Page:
Russia on Monday welcomed the steps taken toward a peace process at the Berlin conference on Libya held Sunday.
"An important step toward a peace process was made, which enables us to continue the work on the Libyan settlement under the U.N. auspices," Kremlin Spokesman Dmitry Peskov told reporters in Moscow.
"We are positive. A very important step has been taken toward an eventual settlement. Now, based on this first important step, the work will continue under the auspices of the U.N.," Peskov added.
On Sunday, German Chancellor Angela Merkel and U.N. Secretary-General Antonio Guterres co-hosted the Berlin conference, which sought a stronger commitment from world powers and regional actors to non-interference in Libya in order to genuinely support the cease-fire and adhere to the U.N. arms embargo.
Since the ouster of late ruler Moammar Gadhafi in 2011, two seats of power have emerged in Libya: putschist Gen. Khalifa Haftar in eastern Libya, supported mainly by Egypt and the United Arab Emirates, and the Government of National Accord (GNA) in Tripoli, which enjoys U.N. and international recognition.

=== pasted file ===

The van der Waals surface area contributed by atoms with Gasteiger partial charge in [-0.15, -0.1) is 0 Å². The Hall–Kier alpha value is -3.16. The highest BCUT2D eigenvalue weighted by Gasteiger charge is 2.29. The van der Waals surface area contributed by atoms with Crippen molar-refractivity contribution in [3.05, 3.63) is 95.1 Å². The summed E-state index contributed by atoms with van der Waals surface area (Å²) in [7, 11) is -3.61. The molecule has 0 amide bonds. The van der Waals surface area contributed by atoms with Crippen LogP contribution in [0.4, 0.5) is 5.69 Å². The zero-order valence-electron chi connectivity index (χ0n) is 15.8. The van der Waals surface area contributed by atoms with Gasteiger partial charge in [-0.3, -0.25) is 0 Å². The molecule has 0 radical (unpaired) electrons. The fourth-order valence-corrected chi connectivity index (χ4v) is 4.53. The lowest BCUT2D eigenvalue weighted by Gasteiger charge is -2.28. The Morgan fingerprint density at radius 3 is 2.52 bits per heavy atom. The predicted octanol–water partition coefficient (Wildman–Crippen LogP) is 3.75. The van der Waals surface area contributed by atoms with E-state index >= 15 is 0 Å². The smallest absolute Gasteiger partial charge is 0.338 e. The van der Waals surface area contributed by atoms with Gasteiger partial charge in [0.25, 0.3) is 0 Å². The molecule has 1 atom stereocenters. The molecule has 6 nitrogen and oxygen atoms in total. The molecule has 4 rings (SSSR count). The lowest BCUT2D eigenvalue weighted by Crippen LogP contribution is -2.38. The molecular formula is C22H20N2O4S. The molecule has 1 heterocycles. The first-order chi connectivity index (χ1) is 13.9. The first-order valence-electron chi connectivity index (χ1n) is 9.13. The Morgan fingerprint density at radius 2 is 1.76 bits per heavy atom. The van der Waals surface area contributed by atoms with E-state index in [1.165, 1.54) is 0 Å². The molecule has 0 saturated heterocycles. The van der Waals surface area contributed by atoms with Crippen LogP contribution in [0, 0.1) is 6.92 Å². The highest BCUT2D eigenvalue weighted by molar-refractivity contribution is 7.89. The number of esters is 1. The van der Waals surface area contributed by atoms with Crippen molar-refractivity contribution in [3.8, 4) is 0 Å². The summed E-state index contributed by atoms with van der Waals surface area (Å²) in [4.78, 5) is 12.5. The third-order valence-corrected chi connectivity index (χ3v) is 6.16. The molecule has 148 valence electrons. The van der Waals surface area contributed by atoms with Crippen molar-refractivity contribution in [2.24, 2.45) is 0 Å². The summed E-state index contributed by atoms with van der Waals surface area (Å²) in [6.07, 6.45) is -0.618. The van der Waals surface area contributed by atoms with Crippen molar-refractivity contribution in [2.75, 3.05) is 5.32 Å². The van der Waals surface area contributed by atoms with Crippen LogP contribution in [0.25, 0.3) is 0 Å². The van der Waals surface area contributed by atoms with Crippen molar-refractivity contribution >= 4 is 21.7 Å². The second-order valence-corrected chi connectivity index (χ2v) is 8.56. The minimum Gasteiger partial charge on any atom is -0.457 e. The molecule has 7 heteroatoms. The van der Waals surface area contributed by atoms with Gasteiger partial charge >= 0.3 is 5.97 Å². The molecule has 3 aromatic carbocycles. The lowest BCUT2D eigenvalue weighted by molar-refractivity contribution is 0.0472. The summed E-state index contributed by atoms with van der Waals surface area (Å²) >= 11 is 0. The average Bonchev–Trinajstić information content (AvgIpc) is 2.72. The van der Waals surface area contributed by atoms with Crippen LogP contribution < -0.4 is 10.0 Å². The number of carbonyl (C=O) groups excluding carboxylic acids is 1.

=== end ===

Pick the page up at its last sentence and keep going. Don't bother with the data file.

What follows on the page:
Libya's legitimate government had been under attack by Haftar since last April, claiming the lives of more than 1,000 people.
On Jan. 12, the sides announced a cease-fire in response to a joint call by President Recep Tayyip Erdoğan and Russian President Vladimir Putin. But talks last week for a permanent cease-fire deal ended without an agreement after Haftar left Moscow without signing the deal.
On Sunday, Haftar accepted in Berlin to designate members to a U.N.-proposed military commission with five members from each side to monitor implementation of the cease-fire.